The director of Belle says the film industry needs to support newcomers beyond just the first movie.
I made my first feature film in 2004. Around that time, the buzz phrase was, ‘creating a sustainable industry’. In my world, I took that to mean an industry in which all involved in making films could not only complete one or two, and then find themselves squeezed out by the financial pressures, but one in which the individuals who make up the industry could truly survive, maybe even thrive, through their continual contributions, that could be fairly reflected on as that thing called a ‘career’.
And I pondered on this often during the almost 10 years that came between my first movie and second. For a filmmaker, the first movie is tough - but I would argue that the second - or as Hollywood has affectionately labelled it - the sophomore movie, is at least as tough, if not more difficult to get off the ground. Those difficulties appear to become compounded when the filmmaker is female and/or of a minority.
My first and second movies are indeed very different - but they had much in common in terms of how they came to fruition - and in many ways it isn’t complicated. Somebody decided to champion me - they decided not only to invest in a movie, but to invest in the talent who would be behind it.
For each movie it was different people, who approached me with the same attitude - in so many words they asserted the idea that they believed in me, in my capabilities and unique filmmaker’s eye. Thus they would work with me until the project was ‘right’, and invest time and energy and trust, in doing so. In the case of A Way of Life, it was ex- ITV Wales Head of Drama, Peter Edwards, and Ex- UK Film Council New Cinema head, Paul Trijbits, both who came with an element of finance and a decision and force to back my talent as well as my film. In the case of Belle it was the BFI’s Chris Collins who suggested that producer Damian Jones connect with me to develop the project Belle, and Chris’ trust was swiftly backed by Ben Roberts.
I would argue, then, that whilst we must continue preserving, developing and building on opportunities for first time filmmakers - which is essential, we also need to reach a point where we are nurturing filmmakers beyond the first movie, through that sophomore project and beyond i.e retaining them in the industry.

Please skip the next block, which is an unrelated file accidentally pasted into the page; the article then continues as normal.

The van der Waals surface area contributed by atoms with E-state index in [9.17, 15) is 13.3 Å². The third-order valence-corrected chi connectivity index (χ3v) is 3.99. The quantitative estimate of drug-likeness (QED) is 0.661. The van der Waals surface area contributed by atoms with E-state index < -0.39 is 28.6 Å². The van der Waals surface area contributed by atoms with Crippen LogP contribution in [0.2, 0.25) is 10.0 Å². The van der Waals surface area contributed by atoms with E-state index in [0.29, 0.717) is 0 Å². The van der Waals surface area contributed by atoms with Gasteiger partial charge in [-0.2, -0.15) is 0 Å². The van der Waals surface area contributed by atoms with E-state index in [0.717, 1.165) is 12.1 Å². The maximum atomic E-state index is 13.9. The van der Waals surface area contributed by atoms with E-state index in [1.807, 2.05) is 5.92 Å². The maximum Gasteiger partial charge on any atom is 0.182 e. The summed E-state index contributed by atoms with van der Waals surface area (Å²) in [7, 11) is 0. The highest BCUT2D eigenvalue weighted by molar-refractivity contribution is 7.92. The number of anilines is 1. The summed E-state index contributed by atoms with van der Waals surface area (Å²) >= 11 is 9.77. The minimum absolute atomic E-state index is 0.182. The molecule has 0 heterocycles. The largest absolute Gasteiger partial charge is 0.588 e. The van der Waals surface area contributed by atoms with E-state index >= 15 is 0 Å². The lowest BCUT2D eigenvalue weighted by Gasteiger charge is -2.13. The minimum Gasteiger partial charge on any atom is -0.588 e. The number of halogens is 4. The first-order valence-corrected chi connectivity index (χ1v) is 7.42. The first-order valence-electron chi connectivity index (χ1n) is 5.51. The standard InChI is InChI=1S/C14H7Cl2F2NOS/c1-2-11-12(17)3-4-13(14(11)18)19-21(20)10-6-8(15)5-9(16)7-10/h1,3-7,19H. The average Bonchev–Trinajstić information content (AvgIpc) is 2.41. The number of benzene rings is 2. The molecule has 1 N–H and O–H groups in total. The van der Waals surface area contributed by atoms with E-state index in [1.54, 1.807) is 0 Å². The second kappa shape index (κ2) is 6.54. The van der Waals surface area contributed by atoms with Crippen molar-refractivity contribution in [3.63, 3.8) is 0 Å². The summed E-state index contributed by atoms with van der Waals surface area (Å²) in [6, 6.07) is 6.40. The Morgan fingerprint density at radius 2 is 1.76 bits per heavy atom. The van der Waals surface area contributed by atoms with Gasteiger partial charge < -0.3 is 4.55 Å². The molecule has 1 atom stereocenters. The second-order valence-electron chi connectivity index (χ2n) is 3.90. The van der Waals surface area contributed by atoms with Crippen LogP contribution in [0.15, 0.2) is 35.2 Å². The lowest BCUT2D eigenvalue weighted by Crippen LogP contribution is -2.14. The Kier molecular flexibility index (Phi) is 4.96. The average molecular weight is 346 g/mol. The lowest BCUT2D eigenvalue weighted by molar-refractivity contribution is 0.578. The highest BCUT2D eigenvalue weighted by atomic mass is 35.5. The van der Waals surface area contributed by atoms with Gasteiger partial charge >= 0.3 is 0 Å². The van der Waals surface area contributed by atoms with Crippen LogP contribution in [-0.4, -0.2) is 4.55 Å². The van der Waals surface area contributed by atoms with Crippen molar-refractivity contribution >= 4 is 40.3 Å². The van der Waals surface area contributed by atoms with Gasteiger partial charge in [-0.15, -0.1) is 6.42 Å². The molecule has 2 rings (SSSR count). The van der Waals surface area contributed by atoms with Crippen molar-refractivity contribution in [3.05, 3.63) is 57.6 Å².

Why? Because nurturing and developing filmmaking talent, so that they go on to become financeable world wide is the only way to create a sustainable film industry in the long run here at home in the UK. No industry can remain sustainable without new and diverse life blood and without those who have the opportunity to hone and develop their talents and skills to their most full potential. When filmmakers dabble with a single or even a couple of films and then disappear, what we will never know is whether or not we have lost our very best - we lose the opportunity to grow, strengthen and develop our industry.
And it makes sense for all funding entities of our industry to play a part in this - the leap between the first and second movie is often laden with the ambitions of the filmmaker who wants to make a bigger second movie than their publicly funded, low budget debut alongside fears from commercial entities such as distributers and financing partners, that the skills to make this kind of film are not transferable to bigger budget, more commercial product. This simply is not true and has been proven time and time again. Real talent make good movies. Real talent make even better movies when supported - and their films can and do make money.
I’m relieved to have made it through my second movie. My challenge now is to go on. Through Warners Bros Pictures, who will make my third movie and Pinewood Pictures who will make my fourth, I have found further champions. But I want to compete not only in a thriving UK film industry but also a diverse one - one in which talent from all kinds of backgrounds go beyond the first and second picture.
There in lies the future of a real sustainable film industry.